News / Asia

Japan Warns N. Korea Against Military Provocation

FILE- Japan's Minister-in-Charge of the Abduction Issue and head of the national public safety commission Keiji Furuya arrives at a meeting with the family members of victims kidnapped by North Korea, in Tokyo May 30, 2014.
FILE- Japan's Minister-in-Charge of the Abduction Issue and head of the national public safety commission Keiji Furuya arrives at a meeting with the family members of victims kidnapped by North Korea, in Tokyo May 30, 2014.
Yonho KimJee Abbey Lee
A high-level Japanese government official says a military provocation by North Korea, especially after the recent agreement between Toyko and Pyongyang on the issue of abducted Japanese citizens, would be "suicide."
 
The Japanese state minister in charge of the abduction issue, Keiji Furuya, warned Sunday in a telephone interview with the VOA Korean Service that North Korea is out of chances.

"If Pyongyang acts in bad faith, as before, the regime would lose its last opportunity," Furuya said.
 
Late last month, Pyongyang agreed to set up a committee to conduct an internal investigation into the fate of Japanese nationals abducted in the 1970s and 1980s. The committee will examine the fate of other Japanese in North Korea, including those who accompanied their Korean spouses to the country in the 1950s, and will search for the remains of Japanese who died there in the final days of World War II.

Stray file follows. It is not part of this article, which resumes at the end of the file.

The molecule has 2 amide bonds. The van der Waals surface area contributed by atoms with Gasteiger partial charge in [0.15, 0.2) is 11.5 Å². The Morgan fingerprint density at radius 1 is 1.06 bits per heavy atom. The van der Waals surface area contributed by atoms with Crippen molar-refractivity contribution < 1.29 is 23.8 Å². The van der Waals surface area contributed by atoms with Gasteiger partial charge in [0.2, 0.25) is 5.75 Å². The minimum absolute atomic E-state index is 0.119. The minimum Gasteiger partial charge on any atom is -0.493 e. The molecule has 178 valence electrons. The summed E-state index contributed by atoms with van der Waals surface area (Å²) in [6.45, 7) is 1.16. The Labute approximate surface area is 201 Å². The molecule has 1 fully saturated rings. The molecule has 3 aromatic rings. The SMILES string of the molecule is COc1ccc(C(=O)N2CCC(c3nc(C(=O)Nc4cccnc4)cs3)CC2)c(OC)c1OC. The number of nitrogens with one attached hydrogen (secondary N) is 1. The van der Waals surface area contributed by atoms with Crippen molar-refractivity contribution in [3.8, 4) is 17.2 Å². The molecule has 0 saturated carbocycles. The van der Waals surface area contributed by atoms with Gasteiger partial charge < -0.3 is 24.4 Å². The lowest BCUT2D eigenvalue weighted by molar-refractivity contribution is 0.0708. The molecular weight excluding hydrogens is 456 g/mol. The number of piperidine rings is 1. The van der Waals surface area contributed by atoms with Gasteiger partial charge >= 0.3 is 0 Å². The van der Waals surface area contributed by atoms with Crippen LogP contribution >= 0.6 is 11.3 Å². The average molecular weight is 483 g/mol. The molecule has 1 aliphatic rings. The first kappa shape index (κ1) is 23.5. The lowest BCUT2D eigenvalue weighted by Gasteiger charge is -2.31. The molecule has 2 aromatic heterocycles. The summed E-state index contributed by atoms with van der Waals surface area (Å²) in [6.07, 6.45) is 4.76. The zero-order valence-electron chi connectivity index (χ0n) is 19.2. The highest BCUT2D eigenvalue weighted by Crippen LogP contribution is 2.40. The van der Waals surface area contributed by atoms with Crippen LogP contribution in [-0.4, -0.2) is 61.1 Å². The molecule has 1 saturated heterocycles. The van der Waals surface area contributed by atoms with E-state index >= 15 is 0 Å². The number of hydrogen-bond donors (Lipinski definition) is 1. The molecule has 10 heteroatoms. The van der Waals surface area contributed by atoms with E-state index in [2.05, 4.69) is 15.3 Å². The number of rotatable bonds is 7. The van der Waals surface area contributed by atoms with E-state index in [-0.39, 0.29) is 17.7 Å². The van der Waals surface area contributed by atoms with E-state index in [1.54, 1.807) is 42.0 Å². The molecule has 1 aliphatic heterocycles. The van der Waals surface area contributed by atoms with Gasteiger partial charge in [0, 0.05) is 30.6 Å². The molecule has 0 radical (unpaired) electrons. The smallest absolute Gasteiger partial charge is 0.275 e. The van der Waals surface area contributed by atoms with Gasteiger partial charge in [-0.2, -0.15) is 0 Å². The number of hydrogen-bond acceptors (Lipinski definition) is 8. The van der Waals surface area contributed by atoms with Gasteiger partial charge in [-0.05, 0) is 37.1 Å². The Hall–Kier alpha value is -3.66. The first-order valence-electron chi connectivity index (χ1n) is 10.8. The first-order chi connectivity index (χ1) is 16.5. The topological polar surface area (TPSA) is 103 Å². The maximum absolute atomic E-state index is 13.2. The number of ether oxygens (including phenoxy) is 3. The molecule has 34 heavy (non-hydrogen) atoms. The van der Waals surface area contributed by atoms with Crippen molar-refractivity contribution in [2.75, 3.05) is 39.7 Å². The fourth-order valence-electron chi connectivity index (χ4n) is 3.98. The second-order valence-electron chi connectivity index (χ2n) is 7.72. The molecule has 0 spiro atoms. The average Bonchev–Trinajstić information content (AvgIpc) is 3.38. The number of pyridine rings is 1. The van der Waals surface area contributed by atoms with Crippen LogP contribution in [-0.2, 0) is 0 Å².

The North Korean government is expected to relay detailed information on the committee to its Japanese counterpart this week. According to Furuya, Tokyo has not yet learned about the committee’s makeup, organizational structure and responsibilities.
 
Throughout the interview with VOA, he stressed the importance of the reclusive state’s sincerity in following through with the agreed-upon agenda.
 
Furuya said Japan’s Prime Minister Shinzo Abe would be willing to meet with North Korean leader Kim Jong Un to resolve the abduction issue under certain conditions.
 
Furuya said the prerequisites for a summit meeting "are that the North maintain a sincere attitude and for its committee to deliver the tangibles in a timely manner."
 
The Japanese government’s North Korea policy is comprehensive, encompassing not only the abductee issue, but also that of nuclear weapons and missile tests. The latter two are also of critical importance to both the United States and South Korea.